To what extent are cold environments fragile environments and how far does this affect their development?

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Rachael Burden



To what extent are cold environments fragile environments and how far does this affect their development?

Cold environments are argued to be very fragile; however some are more fragile than others. The area corresponds to the Polar Regions, Antarctica and the alpine environments. The Polar Regions include the tundra biome, the ice cap regions and the surrounding areas such as Alaska Canada and Scandinavia. Antarctica includes the southern ocean and the alpine environments are those that lie above the tree lines in temperate areas such as the Alps in Europe and parts of the Himalayas. In these areas there are three climate characteristics: Tundra, Polar and temperate montane.

Tundra refers to treeless ecosystems where winters are long and cold, and summers are short and cool. Those conditions are found both in the higher latitudes (northern and southern), and also on certain mountains. High-latitude tundra is called arctic tundra or lowland tundra, and high-altitude tundra is called alpine tundra. Tundra is a very fragile biome, as the vegetation (a very important part of the biome) is very fragile. The growing season is very short due to climatic conditions, of about 50-60 days each year this therefore means that it takes a long time for plants that have been disrupted to regenerate, and some scientists reckon that it will take over 50 years for this to happen fully. The low productivity and biodiversity also means that plants are very specialised again making them very fragile, as they find it hard to adapt to developed areas. The tundra is treeless, however scientists cannot point to a single factor that limits tree growth but it is thought to be a combination of factors: growing seasons that are too short for plants that produce wood, strong persistent winds that desiccate and abrade plant tissues, permafrost that prevents roots from reaching deeply enough into the soil to provide support, and cold soils that slow decomposition and nutrient cycling. Another fragility of the tundra environment is the large fluctuations in energy in each trophic level, making animal populations very unpredictable, and therefore unstable.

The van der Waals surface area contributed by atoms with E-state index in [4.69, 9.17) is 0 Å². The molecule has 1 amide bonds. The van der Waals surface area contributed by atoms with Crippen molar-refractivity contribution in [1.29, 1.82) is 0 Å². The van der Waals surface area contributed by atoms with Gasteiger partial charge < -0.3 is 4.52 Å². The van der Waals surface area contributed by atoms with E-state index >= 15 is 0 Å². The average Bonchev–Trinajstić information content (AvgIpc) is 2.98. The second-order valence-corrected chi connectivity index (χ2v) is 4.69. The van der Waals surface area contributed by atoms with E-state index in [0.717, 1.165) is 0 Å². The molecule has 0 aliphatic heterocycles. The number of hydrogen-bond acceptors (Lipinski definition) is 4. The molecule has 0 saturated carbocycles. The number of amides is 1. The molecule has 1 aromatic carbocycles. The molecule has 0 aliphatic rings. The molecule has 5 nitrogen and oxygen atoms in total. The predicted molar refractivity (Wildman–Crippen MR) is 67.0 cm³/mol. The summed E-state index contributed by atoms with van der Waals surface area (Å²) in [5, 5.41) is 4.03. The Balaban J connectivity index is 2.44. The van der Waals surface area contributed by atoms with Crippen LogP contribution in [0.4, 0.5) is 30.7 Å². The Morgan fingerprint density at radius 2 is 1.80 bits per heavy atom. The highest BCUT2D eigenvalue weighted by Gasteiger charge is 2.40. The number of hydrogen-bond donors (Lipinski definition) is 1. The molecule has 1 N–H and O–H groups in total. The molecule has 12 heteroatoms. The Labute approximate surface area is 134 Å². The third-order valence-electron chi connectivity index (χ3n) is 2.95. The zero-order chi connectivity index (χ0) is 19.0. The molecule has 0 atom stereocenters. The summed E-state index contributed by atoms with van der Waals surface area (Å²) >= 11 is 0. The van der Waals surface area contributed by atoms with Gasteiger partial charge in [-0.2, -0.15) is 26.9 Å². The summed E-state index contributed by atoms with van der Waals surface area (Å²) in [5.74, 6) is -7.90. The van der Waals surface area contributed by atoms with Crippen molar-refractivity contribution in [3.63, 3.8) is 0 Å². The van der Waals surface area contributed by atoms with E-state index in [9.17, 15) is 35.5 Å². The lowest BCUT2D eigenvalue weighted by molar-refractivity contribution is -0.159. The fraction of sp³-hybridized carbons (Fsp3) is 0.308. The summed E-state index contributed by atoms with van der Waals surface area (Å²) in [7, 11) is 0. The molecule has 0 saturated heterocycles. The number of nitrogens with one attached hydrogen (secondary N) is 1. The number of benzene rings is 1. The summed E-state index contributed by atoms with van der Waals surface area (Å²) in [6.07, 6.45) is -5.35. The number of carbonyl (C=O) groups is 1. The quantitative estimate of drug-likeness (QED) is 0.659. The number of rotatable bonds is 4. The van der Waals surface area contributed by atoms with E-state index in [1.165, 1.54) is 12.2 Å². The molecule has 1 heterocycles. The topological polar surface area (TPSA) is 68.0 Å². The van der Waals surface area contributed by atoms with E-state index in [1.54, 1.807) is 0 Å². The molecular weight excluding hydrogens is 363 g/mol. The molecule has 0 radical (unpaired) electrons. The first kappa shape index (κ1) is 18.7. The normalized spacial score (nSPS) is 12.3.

Further problems caused by human interference include Thermokast slumping where people have disturbed the soil and the insulating layer of plant material has been removed and permafrost melts making the ground above slump. The tundra ecosystem is also vulnerable to "bio-accumulation," a process where pollutants and pesticides that enter from foreign countries become concentrated in the arctic as they move upward through food chains-from plankton to fish to large marine mammals. At each stage the pollutants become more concentrated, especially in the fat of the animals-a highly valued food of many northern peoples, this disrupts predators in the tundra, and also native people such as the Inuits of northern Canada. Disruptions to the functioning of the biome have long term implications. This is why there has been so much concern over the proposed exploitation of resources such as the oil reserves in north Alaska that fall within the arctic national wildlife park.

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Alaska being in the tundra environment has been disturbed greatly in the last few decades. The climate is mostly below freezing with the summer months edging just above 0 degrees, but there is n annual temperature range of approximately 31 degrees Celsius: this is a Cold desert area. A climate graph can be seen to the right. There has been a lot of oil exploitation: it is: socially and economically sustainable as it provides employment and revenue for the company, allowing the development of infrastructure and services within the state. The oil industries employ 700 000 people in Alaska, ...

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